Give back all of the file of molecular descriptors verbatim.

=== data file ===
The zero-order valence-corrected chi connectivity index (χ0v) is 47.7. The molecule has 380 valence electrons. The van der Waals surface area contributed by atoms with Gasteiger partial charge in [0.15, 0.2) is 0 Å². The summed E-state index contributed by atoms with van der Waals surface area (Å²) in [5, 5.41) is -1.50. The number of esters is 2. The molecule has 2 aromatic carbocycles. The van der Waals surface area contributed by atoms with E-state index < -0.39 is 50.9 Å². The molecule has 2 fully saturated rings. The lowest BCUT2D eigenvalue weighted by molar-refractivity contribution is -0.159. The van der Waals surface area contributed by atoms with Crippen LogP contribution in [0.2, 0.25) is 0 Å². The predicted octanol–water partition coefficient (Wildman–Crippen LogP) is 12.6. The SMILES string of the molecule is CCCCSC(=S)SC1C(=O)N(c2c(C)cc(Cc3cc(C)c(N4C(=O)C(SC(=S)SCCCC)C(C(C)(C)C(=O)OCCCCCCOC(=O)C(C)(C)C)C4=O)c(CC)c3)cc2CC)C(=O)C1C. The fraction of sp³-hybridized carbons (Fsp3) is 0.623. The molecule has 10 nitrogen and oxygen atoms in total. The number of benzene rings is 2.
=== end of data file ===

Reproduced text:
The zero-order valence-corrected chi connectivity index (χ0v) is 47.7. The molecule has 380 valence electrons. The van der Waals surface area contributed by atoms with Gasteiger partial charge in [0.15, 0.2) is 0 Å². The summed E-state index contributed by atoms with van der Waals surface area (Å²) in [5, 5.41) is -1.50. The number of esters is 2. The molecule has 2 aromatic carbocycles. The van der Waals surface area contributed by atoms with E-state index < -0.39 is 50.9 Å². The molecule has 2 fully saturated rings. The lowest BCUT2D eigenvalue weighted by molar-refractivity contribution is -0.159. The van der Waals surface area contributed by atoms with Crippen LogP contribution in [0.2, 0.25) is 0 Å². The predicted octanol–water partition coefficient (Wildman–Crippen LogP) is 12.6. The SMILES string of the molecule is CCCCSC(=S)SC1C(=O)N(c2c(C)cc(Cc3cc(C)c(N4C(=O)C(SC(=S)SCCCC)C(C(C)(C)C(=O)OCCCCCCOC(=O)C(C)(C)C)C4=O)c(CC)c3)cc2CC)C(=O)C1C. The fraction of sp³-hybridized carbons (Fsp3) is 0.623. The molecule has 10 nitrogen and oxygen atoms in total. The number of benzene rings is 2.